Well, that person with the big blind-spot is you! It’s also me, and everyone else. We all take our turn being that person, some of us more than others. You see we are all born with a huge blind-spot. Our eyes were created pointing away from us and not toward us. We need something outside of ourselves like a mirror to see what we cannot naturally see in ourselves. We can never completely get rid of our blind-spot, but over time, through many failures and accomplishments and careful instruction we can gain a much clearer perspective on just how much we need other peoples input in our lives.

It is true that generally other people can see your situation from clearer more objective position when provided the facts. Their eyes are pointed toward you. Unlike you they are more able to take personal feelings, prejudices, historical bias’s out of your equation, just because they are not you.

We need others input but we do need to be careful to who we trust with advice. Some people seek out advice, but the problem is that they may be asking the wrong person. When you hang out with fools, the advice you get is going to be foolish.

The Fool

A fool is a person who makes decisions without thinking through the consequences. They typically live their life from one moment to another gratifying their desires with instant solutions doing whatever feels natural to them in the moment. They usually have a wake of broken relationships and lost opportunities following them that they have failed to learn from. It’s one thing to have a history of failed experiences and relational strife, but to continue the same foolish patterns over and over is indeed what defines us as a fool.

“When you hang out with fools the advice you get is going to be foolish.”

When you put a bunch of foolish people in the same environment or community, like crabs in a bucket they pull each other down and keep each other from succeeding feeding the foolish behavior. Most of us grew up with fools all around us. We bought into so many of these foolish ideas without even knowing. Until something from outside comes in to shed some light we will continue to move through life at the bottom of the bucket being held down by people just like us. It doesn’t have to be that way.

The Wise

To be wise means to give careful thought to your ways, to base your thought on knowledge and good judgement. Wisdom doesn’t come by simply thinking right. It comes from experience. There has never been a wise person who did not fail many times over. Wisdom comes from understanding adversity and adversity can only be understood from experiencing failure and learning from it rather than repeating it.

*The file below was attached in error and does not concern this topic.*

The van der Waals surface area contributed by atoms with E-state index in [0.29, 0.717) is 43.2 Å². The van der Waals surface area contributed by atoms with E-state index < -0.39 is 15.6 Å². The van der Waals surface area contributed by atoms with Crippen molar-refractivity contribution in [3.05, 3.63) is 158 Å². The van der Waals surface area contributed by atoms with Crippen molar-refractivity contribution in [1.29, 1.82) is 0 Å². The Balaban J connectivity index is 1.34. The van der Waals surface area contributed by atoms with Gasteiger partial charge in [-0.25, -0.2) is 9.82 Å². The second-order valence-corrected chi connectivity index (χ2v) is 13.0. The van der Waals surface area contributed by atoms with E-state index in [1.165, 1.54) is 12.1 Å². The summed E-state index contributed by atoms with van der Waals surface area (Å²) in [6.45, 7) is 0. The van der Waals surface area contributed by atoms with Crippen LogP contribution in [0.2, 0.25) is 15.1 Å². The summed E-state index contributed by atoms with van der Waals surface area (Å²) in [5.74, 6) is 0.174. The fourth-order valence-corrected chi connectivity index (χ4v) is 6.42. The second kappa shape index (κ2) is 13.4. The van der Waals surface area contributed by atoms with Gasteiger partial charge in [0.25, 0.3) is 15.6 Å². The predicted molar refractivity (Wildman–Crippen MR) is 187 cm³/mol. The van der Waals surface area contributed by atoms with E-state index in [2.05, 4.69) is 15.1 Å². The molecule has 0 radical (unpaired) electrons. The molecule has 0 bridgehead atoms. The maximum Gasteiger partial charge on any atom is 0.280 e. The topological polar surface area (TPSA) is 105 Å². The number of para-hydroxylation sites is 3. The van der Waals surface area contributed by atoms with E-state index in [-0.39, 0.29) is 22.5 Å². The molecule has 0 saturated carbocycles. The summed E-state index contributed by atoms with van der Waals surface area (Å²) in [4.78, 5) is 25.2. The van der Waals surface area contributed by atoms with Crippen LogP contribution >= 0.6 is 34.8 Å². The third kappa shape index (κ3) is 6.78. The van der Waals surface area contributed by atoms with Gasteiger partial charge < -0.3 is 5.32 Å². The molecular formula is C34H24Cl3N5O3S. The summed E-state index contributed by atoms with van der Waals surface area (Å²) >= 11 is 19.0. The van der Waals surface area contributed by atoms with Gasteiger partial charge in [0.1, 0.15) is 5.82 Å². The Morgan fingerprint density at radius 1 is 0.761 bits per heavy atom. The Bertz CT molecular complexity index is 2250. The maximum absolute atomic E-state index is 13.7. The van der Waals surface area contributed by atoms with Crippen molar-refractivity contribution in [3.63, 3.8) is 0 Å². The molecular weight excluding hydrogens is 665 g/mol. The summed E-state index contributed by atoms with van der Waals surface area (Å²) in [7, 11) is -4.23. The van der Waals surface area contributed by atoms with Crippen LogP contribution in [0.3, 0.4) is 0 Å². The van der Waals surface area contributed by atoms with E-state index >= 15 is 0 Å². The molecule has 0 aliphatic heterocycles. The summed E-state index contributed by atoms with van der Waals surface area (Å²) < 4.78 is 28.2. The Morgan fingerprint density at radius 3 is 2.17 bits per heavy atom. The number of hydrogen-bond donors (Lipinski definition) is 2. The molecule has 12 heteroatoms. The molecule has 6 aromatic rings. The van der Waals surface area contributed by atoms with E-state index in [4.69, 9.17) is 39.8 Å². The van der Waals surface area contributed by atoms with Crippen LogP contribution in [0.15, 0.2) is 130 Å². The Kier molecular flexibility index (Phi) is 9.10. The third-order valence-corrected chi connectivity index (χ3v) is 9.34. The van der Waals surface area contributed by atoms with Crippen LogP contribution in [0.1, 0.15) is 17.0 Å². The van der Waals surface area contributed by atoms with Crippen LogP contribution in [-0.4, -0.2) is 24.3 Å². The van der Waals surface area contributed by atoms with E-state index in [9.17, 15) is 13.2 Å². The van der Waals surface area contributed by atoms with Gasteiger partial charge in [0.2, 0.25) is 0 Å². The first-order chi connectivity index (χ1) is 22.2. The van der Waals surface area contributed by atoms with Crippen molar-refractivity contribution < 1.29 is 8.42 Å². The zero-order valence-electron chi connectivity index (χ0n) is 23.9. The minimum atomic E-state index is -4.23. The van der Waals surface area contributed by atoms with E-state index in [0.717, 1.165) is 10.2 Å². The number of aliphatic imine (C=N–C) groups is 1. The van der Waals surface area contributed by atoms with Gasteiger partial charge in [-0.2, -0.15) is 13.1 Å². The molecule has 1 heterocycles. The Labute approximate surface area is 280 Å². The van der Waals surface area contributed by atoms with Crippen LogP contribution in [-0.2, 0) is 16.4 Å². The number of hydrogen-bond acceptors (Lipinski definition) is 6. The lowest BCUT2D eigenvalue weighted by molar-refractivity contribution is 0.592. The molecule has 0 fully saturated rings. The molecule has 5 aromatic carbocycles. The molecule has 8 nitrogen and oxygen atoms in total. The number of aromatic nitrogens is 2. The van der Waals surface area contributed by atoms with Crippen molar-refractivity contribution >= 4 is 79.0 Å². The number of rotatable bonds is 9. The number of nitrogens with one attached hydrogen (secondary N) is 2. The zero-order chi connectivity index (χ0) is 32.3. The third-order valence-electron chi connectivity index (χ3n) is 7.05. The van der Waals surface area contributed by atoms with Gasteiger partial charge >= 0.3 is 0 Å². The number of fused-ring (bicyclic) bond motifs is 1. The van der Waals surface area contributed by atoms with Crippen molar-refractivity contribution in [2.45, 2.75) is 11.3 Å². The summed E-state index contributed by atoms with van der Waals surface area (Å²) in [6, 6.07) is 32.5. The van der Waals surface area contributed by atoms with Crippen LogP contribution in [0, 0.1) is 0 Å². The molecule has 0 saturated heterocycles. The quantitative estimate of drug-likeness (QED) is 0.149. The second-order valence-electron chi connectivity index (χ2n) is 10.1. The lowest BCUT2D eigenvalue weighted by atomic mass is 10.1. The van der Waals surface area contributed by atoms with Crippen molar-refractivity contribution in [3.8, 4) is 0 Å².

Wisdom is all around us if we just look. Sometimes we get so caught up in dwelling on the problems in life we fail to see the answers staring right at us.

“The simple things are also the most extraordinary things, and only the wise can see them.”
― Paulo Coelho, The Alchemist

Building Blocks

For every skyscraper or bridge, how many had to fall down before they got it right? The complexity of a modern airplane or automobile is incredible. The engineers didn’t start from scratch, they stood on the shoulders of the great engineers that came before them. They learned what they knew, then took it one step farther. Modern medicine is learning more and more every day about how the body works. They do it by sharing information in Medical Journals and shared research. They learn from the ones that came before them.

I think sometimes we try to reinvent the wheel in our own lives. We get into difficult situations and don’t know what to do so like a pioneer we start trying to figure it out on our own. Sometimes when we can’t figure it out we lose motivation, quit and nothing gets any better. We move forward clinging to a fixed mindset that keeps us in the bottom of the barrel. We need to tap into other resources to maximize our success.

Stuck in your own head

I remember particularly when I was young when I was faced with a stressful situation or a dilemma I didn’t know how to handle I would begin to internalize the problem. I would be at school or work and a stressful problem would monopolize my thoughts and I would find myself zoning out when I was suppose to be focusing. I would sometimes be oblivious to what was going on outside of my head and be fixed on the problem. If someone had offended me my mind began racing trying to put it all together in my brain in such a way that I somehow would escape blame or responsibility. I would have entire conversations in my head about how I was getting the short end of the stick or what I was going to say to my offender or accuser. Sometimes I would just think about how bad the situation is or imaging how bad it will get and how helpless I felt. I think I would get a little obsessed with the moment and allow it to consume me. I was stuck in my own head.

Escape your head!

Here is what I realized about those times. My thoughts were all focused on the problem and not the solution. They were limited to the worries and negative thoughts inside my skull and failed to address the solution which was outside my skull. Over time I learned that in order to be solution minded I needed to get out of my head and into other peoples head. By other peoples head I mean find out what they know, what they have experienced and how they overcame obstacles.  Sometimes just getting a fresh perspective was energizing and helpful.

“Over time I learned that in order to be solution minded I needed to get out of my head and into other peoples head”

When I was the center of my own world I could not escape this self-serving perspective that was going on inside my head. It was all I knew or could know. When I was removed from the center my universe and was rightly replaced by God as the center of my universe a whole new world of knowledge and perspective opened up to me.  I found truth was outside of my own head and much bigger than I ever imagined. I no longer had to figure out or decide or determine how the world worked on my own. My skull no longer provided the boundaries to my problem solving arena.  An age of discovery opened up to me.